East Coast Line (return)

In a previous post, I showed a few photos from the East Coast Line train from London to Edinburgh. In the interest of symmetry, let’s take a look at the return journey. I took a taxi from my hotel to Waverly Station, where I found a bustling terminal full of snack shops and digital boards displaying train information:

Digital screen displaying train info at Waverly Station, Edinburgh, Scotland.

Digital screen displaying train info at Waverly Station, Edinburgh, Scotland.

Of  course, the train was waiting and ready to go. I boarded for my reserved seat with ease, stowing my luggage overhead, sitting down to a comfortable chair with a small table.

East Coast Line train, waiting at Waverly Station, Edinburgh, Scotland.

East Coast Line train, waiting at Waverly Station, Edinburgh, Scotland.

The staff is friendly and cheerful as they pass through serving food and beverages, including this bacon sandwich for breakfast:

Bacon sandwich served in first class carriage, East Coast Line train.

Bacon sandwich served in first class carriage, East Coast Line train.

And since the journey was about four hours twenty minutes long, I also had the benefit of lunch, which was a chicken breast with salad as you see here:

Chicken lunch in first class aboard East Coast Line train.

Chicken lunch in first class aboard East Coast Line train.

It was a smooth ride, arriving on time at King’s Cross Station, London, that you see here:

A platform in King's Cross Station, London, England.

A platform in King’s Cross Station, London, England.

When traveling about Britain, from city to city anyway, I can recommend this service. It was a nice way to see the countryside without the hassles of airports.

Advertisements

East Coast Line to Edinburgh

As part of the current journey, I took the East Coast Line from London (King’s Cross Station) to Edinburgh, Scotland (Waverly Station). The entire process was quite easy and very comfortable. Upon arriving at the station, I went to the automatic ticket machine to collect my pre-paid tickets. Using the same credit card with which I purchased the tickets and the record locater, I was able to get the tickets in about 1 minute. There was a supplemental charge for use of the 1st Class Lounge, which was okay with me because I wanted to relax after the car ride in from Windsor. So, here’s a photo of the tickets:

Tickets and seat reservation for East Coast Line train to Edinburgh, Scotland.

Tickets and seat reservation for East Coast Line train to Edinburgh, Scotland.

About ten minutes before departure, the platform was announced and I made my way to the train. A reserved card was tucked into the back of my seat as you see in the next photo:

Card marking reserved seat on East Coast Line train to Edinburgh, Scotland.

Card marking reserved seat on East Coast Line train to Edinburgh, Scotland.

Seating was spacious in the first class carriage. There are several different seating arrangements including two facing a table as you see in this photo:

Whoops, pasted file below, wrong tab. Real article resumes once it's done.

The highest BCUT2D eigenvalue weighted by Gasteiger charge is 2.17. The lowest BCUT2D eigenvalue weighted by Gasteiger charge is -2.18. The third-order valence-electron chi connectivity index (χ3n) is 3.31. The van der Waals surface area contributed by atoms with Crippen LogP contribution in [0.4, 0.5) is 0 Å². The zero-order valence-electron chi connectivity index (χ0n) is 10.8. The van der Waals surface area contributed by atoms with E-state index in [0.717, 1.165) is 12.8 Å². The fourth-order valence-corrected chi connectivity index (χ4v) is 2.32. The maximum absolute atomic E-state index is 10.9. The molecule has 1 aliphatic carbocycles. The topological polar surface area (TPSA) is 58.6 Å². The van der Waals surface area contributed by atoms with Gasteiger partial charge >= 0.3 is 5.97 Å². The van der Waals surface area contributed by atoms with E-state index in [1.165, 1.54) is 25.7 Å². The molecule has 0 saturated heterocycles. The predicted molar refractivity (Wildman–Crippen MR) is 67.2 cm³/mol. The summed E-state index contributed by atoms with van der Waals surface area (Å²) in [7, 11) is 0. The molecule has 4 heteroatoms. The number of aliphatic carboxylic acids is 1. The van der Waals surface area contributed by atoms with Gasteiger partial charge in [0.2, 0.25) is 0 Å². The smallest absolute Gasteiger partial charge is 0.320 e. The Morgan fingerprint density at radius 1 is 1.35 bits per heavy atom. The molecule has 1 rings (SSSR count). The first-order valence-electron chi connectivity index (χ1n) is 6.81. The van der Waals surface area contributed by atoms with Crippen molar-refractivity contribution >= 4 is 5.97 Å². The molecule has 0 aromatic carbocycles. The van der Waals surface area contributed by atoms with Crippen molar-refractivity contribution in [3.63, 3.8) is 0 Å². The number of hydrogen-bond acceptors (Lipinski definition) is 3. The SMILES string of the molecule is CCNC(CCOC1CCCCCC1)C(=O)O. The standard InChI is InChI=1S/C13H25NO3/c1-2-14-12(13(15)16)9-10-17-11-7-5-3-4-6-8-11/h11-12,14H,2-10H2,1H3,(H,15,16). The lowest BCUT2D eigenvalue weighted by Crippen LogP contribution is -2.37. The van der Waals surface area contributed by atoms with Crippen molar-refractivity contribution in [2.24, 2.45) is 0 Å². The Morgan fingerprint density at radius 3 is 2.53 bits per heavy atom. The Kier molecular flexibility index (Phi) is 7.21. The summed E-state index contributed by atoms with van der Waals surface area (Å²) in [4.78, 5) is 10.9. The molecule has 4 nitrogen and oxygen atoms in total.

Two seats facing table aboard East Coast Line train to Edinburgh, Scotland.

Two seats facing table aboard East Coast Line train to Edinburgh, Scotland.

There are also groups of four seats facing a table as you see in the next photo:

First Class seating aboard East Coast Line train to Edinburgh, Scotland.

First Class seating aboard East Coast Line train to Edinburgh, Scotland.

Naturally, snacks were on offer, including cooked meals from a menu as well as sandwiches and beverages from the “trolley.” I went with the sandwiches, which were egg and/or salmon. Both were quite tasty and served with a smile.

Egg salad sandwich aboard East Coast Line train to Edinburgh, Scotland.

Egg salad sandwich aboard East Coast Line train to Edinburgh, Scotland.

Along the trip, cabin staff regularly pass by asking if you would like more drinks, including coffee, tea, soft drinks, and so forth. The ride is incredibly smooth and punctual, making for a pleasant journey without the hassle of airports. Scenery along the way was another bonus, although shrouded in rain and mist for much of the time. All in all, I recommend this form of travel within the UK. And finally, a special thanks to “The Man in Seat 61” who operates a fantastic website that is chock full of information about train travel around the world. Please, avail yourself of his website. I did and it helped me plan this trip perfectly. (I hope to make a video showing clips from this and the return journey aboard the East Coast Line.)

 

New Hope & Ivyland (video visit)

The New Hope & Ivyland Railroad operates steam locomotive No. 40 along the tracks between New Hope, PA (USA) and Lahaska. You have your choice to travel in open air cars or a comfortable parlor car. I recently took a ride on this train in the cab of the locomotive, which was very interesting. It’s hot, dirty, and hard work up front. Here’s the video:

Riding in the cab gave me an appreciation for what it was like a hundred years ago. There used to be thousands of locomotives like this working around the country and the people who kept them operating knew what they were doing. If not, well, a steam boiler explosion was a terrible thing. If you have the chance and the inclination, I recommend experiencing this type of living history. If for no other reason, you’ll see what it was like in the “good old days.”